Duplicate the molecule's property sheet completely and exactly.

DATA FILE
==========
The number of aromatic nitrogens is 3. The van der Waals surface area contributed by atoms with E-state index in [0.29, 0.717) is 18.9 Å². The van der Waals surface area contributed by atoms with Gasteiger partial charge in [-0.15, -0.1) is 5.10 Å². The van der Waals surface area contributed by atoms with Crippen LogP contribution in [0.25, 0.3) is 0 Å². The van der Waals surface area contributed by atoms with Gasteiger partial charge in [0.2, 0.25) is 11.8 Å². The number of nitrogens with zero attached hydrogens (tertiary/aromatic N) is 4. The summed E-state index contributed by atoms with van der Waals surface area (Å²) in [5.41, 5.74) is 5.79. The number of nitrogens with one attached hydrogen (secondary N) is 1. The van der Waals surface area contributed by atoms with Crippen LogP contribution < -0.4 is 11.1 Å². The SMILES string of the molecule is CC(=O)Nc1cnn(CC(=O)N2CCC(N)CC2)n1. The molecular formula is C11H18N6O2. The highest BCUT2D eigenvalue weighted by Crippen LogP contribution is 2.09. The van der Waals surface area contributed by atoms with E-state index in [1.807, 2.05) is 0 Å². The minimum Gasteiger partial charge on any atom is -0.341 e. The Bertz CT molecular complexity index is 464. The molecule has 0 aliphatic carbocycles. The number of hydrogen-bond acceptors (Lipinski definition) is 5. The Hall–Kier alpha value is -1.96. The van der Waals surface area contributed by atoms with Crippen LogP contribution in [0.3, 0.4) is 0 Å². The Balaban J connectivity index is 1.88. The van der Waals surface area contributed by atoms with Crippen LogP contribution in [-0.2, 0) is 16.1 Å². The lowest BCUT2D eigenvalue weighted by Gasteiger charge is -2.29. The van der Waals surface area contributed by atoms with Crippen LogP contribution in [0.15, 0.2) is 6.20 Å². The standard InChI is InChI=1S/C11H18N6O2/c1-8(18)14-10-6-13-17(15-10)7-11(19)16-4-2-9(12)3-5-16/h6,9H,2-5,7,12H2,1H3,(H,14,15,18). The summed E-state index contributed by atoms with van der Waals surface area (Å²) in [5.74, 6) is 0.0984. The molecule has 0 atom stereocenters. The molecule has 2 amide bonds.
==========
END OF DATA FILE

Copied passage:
The number of aromatic nitrogens is 3. The van der Waals surface area contributed by atoms with E-state index in [0.29, 0.717) is 18.9 Å². The van der Waals surface area contributed by atoms with Gasteiger partial charge in [-0.15, -0.1) is 5.10 Å². The van der Waals surface area contributed by atoms with Crippen LogP contribution in [0.25, 0.3) is 0 Å². The van der Waals surface area contributed by atoms with Gasteiger partial charge in [0.2, 0.25) is 11.8 Å². The number of nitrogens with zero attached hydrogens (tertiary/aromatic N) is 4. The summed E-state index contributed by atoms with van der Waals surface area (Å²) in [5.41, 5.74) is 5.79. The number of nitrogens with one attached hydrogen (secondary N) is 1. The van der Waals surface area contributed by atoms with Crippen LogP contribution < -0.4 is 11.1 Å². The SMILES string of the molecule is CC(=O)Nc1cnn(CC(=O)N2CCC(N)CC2)n1. The molecular formula is C11H18N6O2. The highest BCUT2D eigenvalue weighted by Crippen LogP contribution is 2.09. The van der Waals surface area contributed by atoms with E-state index in [1.807, 2.05) is 0 Å². The minimum Gasteiger partial charge on any atom is -0.341 e. The Bertz CT molecular complexity index is 464. The molecule has 0 aliphatic carbocycles. The number of hydrogen-bond acceptors (Lipinski definition) is 5. The Hall–Kier alpha value is -1.96. The van der Waals surface area contributed by atoms with Crippen LogP contribution in [0.3, 0.4) is 0 Å². The Balaban J connectivity index is 1.88. The van der Waals surface area contributed by atoms with Crippen LogP contribution in [-0.2, 0) is 16.1 Å². The lowest BCUT2D eigenvalue weighted by Gasteiger charge is -2.29. The van der Waals surface area contributed by atoms with Crippen LogP contribution in [0.15, 0.2) is 6.20 Å². The standard InChI is InChI=1S/C11H18N6O2/c1-8(18)14-10-6-13-17(15-10)7-11(19)16-4-2-9(12)3-5-16/h6,9H,2-5,7,12H2,1H3,(H,14,15,18). The summed E-state index contributed by atoms with van der Waals surface area (Å²) in [5.74, 6) is 0.0984. The molecule has 0 atom stereocenters. The molecule has 2 amide bonds.